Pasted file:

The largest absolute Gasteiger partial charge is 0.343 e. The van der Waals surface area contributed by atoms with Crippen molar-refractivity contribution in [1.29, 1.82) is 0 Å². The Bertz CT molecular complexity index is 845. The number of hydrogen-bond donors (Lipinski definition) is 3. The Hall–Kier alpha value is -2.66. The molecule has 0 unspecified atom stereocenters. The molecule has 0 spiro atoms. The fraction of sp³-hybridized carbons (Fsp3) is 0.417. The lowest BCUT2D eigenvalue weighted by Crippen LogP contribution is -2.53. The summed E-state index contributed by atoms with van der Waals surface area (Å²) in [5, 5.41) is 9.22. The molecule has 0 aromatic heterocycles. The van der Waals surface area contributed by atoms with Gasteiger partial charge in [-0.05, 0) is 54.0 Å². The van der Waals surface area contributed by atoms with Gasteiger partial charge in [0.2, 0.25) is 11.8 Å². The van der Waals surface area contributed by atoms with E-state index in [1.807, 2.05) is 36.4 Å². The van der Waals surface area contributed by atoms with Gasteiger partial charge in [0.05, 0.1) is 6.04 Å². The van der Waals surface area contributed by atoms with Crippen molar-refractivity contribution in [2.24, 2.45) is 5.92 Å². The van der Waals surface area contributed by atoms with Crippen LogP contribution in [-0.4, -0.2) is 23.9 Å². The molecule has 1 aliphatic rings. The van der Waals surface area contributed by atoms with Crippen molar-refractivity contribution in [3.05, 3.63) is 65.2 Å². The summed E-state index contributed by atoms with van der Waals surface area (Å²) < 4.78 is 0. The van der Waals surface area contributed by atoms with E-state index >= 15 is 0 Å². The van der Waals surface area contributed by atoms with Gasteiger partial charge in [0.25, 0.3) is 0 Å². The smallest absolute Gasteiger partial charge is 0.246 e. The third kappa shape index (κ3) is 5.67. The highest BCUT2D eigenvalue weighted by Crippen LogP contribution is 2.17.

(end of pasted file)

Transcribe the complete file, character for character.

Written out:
The largest absolute Gasteiger partial charge is 0.343 e. The van der Waals surface area contributed by atoms with Crippen molar-refractivity contribution in [1.29, 1.82) is 0 Å². The Bertz CT molecular complexity index is 845. The number of hydrogen-bond donors (Lipinski definition) is 3. The Hall–Kier alpha value is -2.66. The molecule has 0 unspecified atom stereocenters. The molecule has 0 spiro atoms. The fraction of sp³-hybridized carbons (Fsp3) is 0.417. The lowest BCUT2D eigenvalue weighted by Crippen LogP contribution is -2.53. The summed E-state index contributed by atoms with van der Waals surface area (Å²) in [5, 5.41) is 9.22. The molecule has 0 aromatic heterocycles. The van der Waals surface area contributed by atoms with Gasteiger partial charge in [-0.05, 0) is 54.0 Å². The van der Waals surface area contributed by atoms with Gasteiger partial charge in [0.2, 0.25) is 11.8 Å². The van der Waals surface area contributed by atoms with E-state index in [1.807, 2.05) is 36.4 Å². The van der Waals surface area contributed by atoms with Gasteiger partial charge in [0.05, 0.1) is 6.04 Å². The van der Waals surface area contributed by atoms with Crippen molar-refractivity contribution in [2.24, 2.45) is 5.92 Å². The van der Waals surface area contributed by atoms with Crippen LogP contribution in [-0.4, -0.2) is 23.9 Å². The molecule has 1 aliphatic rings. The van der Waals surface area contributed by atoms with Crippen molar-refractivity contribution in [3.05, 3.63) is 65.2 Å². The summed E-state index contributed by atoms with van der Waals surface area (Å²) < 4.78 is 0. The van der Waals surface area contributed by atoms with E-state index >= 15 is 0 Å². The van der Waals surface area contributed by atoms with Gasteiger partial charge in [0.25, 0.3) is 0 Å². The smallest absolute Gasteiger partial charge is 0.246 e. The third kappa shape index (κ3) is 5.67. The highest BCUT2D eigenvalue weighted by Crippen LogP contribution is 2.17.